• Newsletter Issue #803

    April 20th, 2015


    So if you want to order a brand spanking new MacBook, prepare to wait four to six weeks for delivery, at least as of the time I wrote this column. Now that delay isn’t set in stone. Apple often gets products to customers ahead of schedule, which merely makes them look good. But that’s after the frustration of ordering early and still not getting a product that supposedly shipped on April 10th.

    The reviews of the MacBook, and the Apple Watch for that matter, have been decidedly mixed. While Apple is complimented for a brilliant design and rethinking the note-book computer mold, not everyone is enamored of putting up with performance on a par with a four-year-old MacBook Air, and with only a single peripheral port, USB-C.

    But someone who uses a note-book strictly for travel, who wants something light, with good battery life and enough performance to get most routine chores done, the MacBook is a godsend. This is particularly true if your note-book bag, like mine, weighs you down when you have to carry it for a long time, such as walking from the airport entrance, through security, and to the gate from where your flight departs. Apple clearly designed this product for the user who does most things via a wireless connection, and doesn’t need to perform processor-intensive tasks such as video editing and 3D rendering. That applies for most of you, and some of the remaining needs might be served with a full-bore docking station, shades of the Powerbook Duo.

    Now on this week’s episode of the The Tech Night Owl LIVE, we presented John Martellaro, Senior Editor, Analysis & Reviews for The Mac Observer and a columnist for The Street, with a big plate of topics. He explained how his skepticism about Apple’s new MacBook was lessened after he had a chance to use one at an Apple Store, and why it’s not a “4-year step backward.” Apple Watch was also on the agenda, as John suggested it won’t be a luxury for long. The topics of discussion also included why iPad sales are faltering, the Microsoft Surface 3 tablet, and Apple’s new association with IBM.

    You also heard from Kyle Wiens and Andrew Goldberg from iFixit. This time they recounted their experiences tearing down the new MacBook, the Samsung Galaxy S6 and Galaxy S6 edge, and some Windows gear. Which models are easy to fix? Which models are just messy? They also outlined their plans to take apart the Apple Watch.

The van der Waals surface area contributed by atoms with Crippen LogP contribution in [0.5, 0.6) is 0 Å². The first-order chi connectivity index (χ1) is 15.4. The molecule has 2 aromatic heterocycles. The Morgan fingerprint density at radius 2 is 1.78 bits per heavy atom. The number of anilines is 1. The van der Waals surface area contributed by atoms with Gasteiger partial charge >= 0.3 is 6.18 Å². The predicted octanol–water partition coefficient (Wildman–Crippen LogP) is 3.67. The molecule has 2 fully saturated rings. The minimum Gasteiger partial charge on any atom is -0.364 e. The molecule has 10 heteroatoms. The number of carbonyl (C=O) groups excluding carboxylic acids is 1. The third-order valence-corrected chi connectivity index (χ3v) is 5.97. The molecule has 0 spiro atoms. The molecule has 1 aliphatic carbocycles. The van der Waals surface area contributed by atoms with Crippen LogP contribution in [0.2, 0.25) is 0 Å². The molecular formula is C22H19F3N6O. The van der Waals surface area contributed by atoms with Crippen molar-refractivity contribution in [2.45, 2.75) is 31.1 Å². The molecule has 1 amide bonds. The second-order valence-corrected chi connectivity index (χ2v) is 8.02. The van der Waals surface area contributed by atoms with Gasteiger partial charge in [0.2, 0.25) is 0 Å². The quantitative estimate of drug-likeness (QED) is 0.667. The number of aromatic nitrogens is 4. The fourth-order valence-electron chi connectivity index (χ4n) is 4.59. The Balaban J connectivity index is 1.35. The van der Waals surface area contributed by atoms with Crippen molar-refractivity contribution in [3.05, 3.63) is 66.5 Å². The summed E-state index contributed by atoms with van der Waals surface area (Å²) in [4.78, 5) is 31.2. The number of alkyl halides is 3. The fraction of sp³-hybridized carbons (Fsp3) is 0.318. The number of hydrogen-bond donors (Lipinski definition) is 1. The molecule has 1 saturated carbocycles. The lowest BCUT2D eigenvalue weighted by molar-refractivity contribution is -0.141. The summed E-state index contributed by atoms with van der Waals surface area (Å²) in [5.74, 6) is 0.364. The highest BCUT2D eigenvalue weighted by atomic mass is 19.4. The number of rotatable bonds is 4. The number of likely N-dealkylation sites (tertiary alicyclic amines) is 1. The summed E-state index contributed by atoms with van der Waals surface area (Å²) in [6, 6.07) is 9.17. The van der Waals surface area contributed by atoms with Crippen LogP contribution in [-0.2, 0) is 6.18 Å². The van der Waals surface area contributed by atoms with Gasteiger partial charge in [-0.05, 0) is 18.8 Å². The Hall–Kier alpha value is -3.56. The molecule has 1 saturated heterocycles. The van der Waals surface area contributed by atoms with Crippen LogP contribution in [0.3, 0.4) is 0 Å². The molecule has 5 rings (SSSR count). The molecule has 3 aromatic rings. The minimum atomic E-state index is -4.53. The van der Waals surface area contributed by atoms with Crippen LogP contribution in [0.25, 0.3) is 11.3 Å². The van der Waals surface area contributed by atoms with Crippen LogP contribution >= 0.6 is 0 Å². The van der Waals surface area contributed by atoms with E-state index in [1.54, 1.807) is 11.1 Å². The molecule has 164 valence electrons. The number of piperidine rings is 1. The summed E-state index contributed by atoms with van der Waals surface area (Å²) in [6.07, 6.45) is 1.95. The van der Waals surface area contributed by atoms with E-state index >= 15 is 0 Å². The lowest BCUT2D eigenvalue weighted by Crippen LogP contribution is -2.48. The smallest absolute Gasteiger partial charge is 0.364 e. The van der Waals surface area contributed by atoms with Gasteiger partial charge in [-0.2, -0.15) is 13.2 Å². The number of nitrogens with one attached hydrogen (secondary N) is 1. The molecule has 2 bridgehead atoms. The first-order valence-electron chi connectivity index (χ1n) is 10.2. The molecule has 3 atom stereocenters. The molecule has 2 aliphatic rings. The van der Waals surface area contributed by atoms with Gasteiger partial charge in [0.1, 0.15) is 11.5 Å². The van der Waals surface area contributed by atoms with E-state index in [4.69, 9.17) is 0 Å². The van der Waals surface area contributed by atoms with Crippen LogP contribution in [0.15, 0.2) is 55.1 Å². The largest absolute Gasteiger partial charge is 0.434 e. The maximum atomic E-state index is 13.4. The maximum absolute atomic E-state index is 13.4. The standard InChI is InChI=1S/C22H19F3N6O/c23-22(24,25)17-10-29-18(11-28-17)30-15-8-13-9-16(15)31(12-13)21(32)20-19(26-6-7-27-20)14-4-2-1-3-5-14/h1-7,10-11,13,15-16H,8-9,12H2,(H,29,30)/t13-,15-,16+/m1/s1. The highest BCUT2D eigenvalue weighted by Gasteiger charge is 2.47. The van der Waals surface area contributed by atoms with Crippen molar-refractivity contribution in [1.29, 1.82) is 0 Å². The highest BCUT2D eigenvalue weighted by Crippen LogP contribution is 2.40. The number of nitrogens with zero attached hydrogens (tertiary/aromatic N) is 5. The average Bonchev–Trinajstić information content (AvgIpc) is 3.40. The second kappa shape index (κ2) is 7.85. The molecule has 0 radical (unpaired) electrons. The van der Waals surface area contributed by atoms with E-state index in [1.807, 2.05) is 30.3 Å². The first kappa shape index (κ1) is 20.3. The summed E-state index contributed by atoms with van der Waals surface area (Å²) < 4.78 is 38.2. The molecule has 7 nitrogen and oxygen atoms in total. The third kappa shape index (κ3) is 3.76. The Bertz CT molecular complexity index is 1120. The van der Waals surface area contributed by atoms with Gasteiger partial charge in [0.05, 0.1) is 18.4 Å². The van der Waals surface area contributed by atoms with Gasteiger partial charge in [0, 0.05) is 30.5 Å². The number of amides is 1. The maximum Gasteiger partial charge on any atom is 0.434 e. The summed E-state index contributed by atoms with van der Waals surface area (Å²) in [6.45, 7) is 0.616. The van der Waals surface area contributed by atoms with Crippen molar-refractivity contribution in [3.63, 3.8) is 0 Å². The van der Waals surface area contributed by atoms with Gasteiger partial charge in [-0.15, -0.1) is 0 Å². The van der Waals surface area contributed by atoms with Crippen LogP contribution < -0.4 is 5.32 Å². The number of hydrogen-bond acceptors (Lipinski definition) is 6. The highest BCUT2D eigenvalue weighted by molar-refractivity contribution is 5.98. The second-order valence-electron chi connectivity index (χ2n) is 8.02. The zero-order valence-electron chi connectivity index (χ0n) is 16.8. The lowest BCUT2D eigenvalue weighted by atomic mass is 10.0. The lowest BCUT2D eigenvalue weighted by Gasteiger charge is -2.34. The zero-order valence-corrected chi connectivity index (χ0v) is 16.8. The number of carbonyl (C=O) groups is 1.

On this week’s episode of our other radio show, The Paracast: Gene and Chris present military veteran and prolific science fact and science fiction author Kevin D. Randle, who returns to the Paracast to talk about the state of the UFO field. The discussion will include the ongoing controversy over the alleged Roswell Slides, involving two possible photographs of a creature that some suggest was an alien recovered as a result of the Roswell UFO crash. But does this story hold up ahead of a public tell-all event scheduled for May 5, 2015 in Mexico City?

    Now Shipping! The Official Paracast T-Shirt! We’ve got swag! We’re taking orders direct from our Official Paracast Store, where you can place your order and pay with a major credit card or PayPal. The shirts come in white, 100% cotton, and feature The Paracast logo on the front. The rear emblem states: “Separating Signal From Noise.” We’ve also added a huge selection of additional special custom-imprinted merchandise for fans of our show.


    The long and short of it is that, if you believe some people, don’t ever (and I mean never) buy the first version of anything from Apple. It will be fatally flawed, and some of those flaws may not be fixable via a simple software update. So you’ll be stuck with buggy gear for being so damned impatient. If you just wait a few years, all will be right with the world and you’ll get something that truly realizes its potential.

    You can see this with the reviews of the 2015 MacBook. Apple overhauled the note-book computer to become a device that mostly connects wirelessly, perhaps a Mac version of an iPad without the touchscreen. That being the case, the need for hard-wired ports is lessened, which means for simpler circuitry, a smaller logic board, and maybe even a slightly lower price.

    At $1,299, the 12-inch MacBook is thought to be expensive, but is it? The cheapest 11-inch MacBook Air is $899, so that would surely buttress the argument. But wait just a moment! If you add 256GB SSD to match the capacity of the one on the MacBook, the MacBook Air’s price increases by $200. You want 8GB of RAM? Prepare to spend another $100. Remember that RAM can’t be upgraded on this model, so you can’t do it later. But you end up with a purchase price of $1,199.